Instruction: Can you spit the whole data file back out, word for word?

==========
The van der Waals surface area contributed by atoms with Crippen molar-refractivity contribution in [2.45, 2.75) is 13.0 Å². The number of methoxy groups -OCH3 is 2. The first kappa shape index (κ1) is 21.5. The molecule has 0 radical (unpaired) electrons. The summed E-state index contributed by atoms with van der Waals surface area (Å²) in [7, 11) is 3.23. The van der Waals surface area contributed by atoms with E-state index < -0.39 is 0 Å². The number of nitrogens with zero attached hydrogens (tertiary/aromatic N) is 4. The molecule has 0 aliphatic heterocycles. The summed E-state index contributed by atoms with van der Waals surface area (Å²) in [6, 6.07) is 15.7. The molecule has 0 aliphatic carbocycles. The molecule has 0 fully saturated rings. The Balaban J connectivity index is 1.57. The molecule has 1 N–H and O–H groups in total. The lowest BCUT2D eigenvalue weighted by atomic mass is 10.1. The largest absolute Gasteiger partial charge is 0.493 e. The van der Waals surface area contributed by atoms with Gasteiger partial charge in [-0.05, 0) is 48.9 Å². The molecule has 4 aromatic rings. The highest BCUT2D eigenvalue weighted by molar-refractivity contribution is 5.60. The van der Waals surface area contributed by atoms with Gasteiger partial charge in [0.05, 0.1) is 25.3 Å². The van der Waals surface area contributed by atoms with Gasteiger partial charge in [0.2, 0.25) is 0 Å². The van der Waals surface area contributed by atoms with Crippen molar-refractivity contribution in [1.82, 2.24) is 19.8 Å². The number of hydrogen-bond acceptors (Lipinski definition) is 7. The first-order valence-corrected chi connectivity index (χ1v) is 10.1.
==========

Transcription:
The van der Waals surface area contributed by atoms with Crippen molar-refractivity contribution in [2.45, 2.75) is 13.0 Å². The number of methoxy groups -OCH3 is 2. The first kappa shape index (κ1) is 21.5. The molecule has 0 radical (unpaired) electrons. The summed E-state index contributed by atoms with van der Waals surface area (Å²) in [7, 11) is 3.23. The van der Waals surface area contributed by atoms with E-state index < -0.39 is 0 Å². The number of nitrogens with zero attached hydrogens (tertiary/aromatic N) is 4. The molecule has 0 aliphatic heterocycles. The summed E-state index contributed by atoms with van der Waals surface area (Å²) in [6, 6.07) is 15.7. The molecule has 0 aliphatic carbocycles. The molecule has 0 fully saturated rings. The Balaban J connectivity index is 1.57. The molecule has 1 N–H and O–H groups in total. The lowest BCUT2D eigenvalue weighted by atomic mass is 10.1. The largest absolute Gasteiger partial charge is 0.493 e. The van der Waals surface area contributed by atoms with Gasteiger partial charge in [-0.05, 0) is 48.9 Å². The molecule has 4 aromatic rings. The highest BCUT2D eigenvalue weighted by molar-refractivity contribution is 5.60. The van der Waals surface area contributed by atoms with Gasteiger partial charge in [0.05, 0.1) is 25.3 Å². The van der Waals surface area contributed by atoms with Gasteiger partial charge in [0.2, 0.25) is 0 Å². The van der Waals surface area contributed by atoms with Crippen molar-refractivity contribution in [1.82, 2.24) is 19.8 Å². The number of hydrogen-bond acceptors (Lipinski definition) is 7. The first-order valence-corrected chi connectivity index (χ1v) is 10.1.